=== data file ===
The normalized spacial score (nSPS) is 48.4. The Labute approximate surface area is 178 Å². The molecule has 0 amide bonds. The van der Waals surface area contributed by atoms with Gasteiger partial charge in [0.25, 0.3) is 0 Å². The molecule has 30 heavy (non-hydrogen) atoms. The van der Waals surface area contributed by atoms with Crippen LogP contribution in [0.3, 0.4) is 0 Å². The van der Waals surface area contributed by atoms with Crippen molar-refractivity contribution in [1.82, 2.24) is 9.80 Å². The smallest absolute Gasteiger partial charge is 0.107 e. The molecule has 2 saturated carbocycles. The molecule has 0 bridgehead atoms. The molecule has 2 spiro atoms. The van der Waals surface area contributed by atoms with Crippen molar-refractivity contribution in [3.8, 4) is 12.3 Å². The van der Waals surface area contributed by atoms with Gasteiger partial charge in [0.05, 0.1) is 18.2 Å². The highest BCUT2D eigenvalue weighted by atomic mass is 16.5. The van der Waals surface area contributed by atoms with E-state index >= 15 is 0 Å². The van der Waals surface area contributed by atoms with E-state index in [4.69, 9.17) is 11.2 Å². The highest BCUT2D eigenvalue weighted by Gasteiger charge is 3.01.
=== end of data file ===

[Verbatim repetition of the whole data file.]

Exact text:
The normalized spacial score (nSPS) is 48.4. The Labute approximate surface area is 178 Å². The molecule has 0 amide bonds. The van der Waals surface area contributed by atoms with Gasteiger partial charge in [0.25, 0.3) is 0 Å². The molecule has 30 heavy (non-hydrogen) atoms. The van der Waals surface area contributed by atoms with Crippen LogP contribution in [0.3, 0.4) is 0 Å². The van der Waals surface area contributed by atoms with Crippen molar-refractivity contribution in [1.82, 2.24) is 9.80 Å². The smallest absolute Gasteiger partial charge is 0.107 e. The molecule has 2 saturated carbocycles. The molecule has 0 bridgehead atoms. The molecule has 2 spiro atoms. The van der Waals surface area contributed by atoms with Crippen molar-refractivity contribution in [3.8, 4) is 12.3 Å². The van der Waals surface area contributed by atoms with Gasteiger partial charge in [0.05, 0.1) is 18.2 Å². The highest BCUT2D eigenvalue weighted by atomic mass is 16.5. The van der Waals surface area contributed by atoms with E-state index >= 15 is 0 Å². The van der Waals surface area contributed by atoms with E-state index in [4.69, 9.17) is 11.2 Å². The highest BCUT2D eigenvalue weighted by Gasteiger charge is 3.01.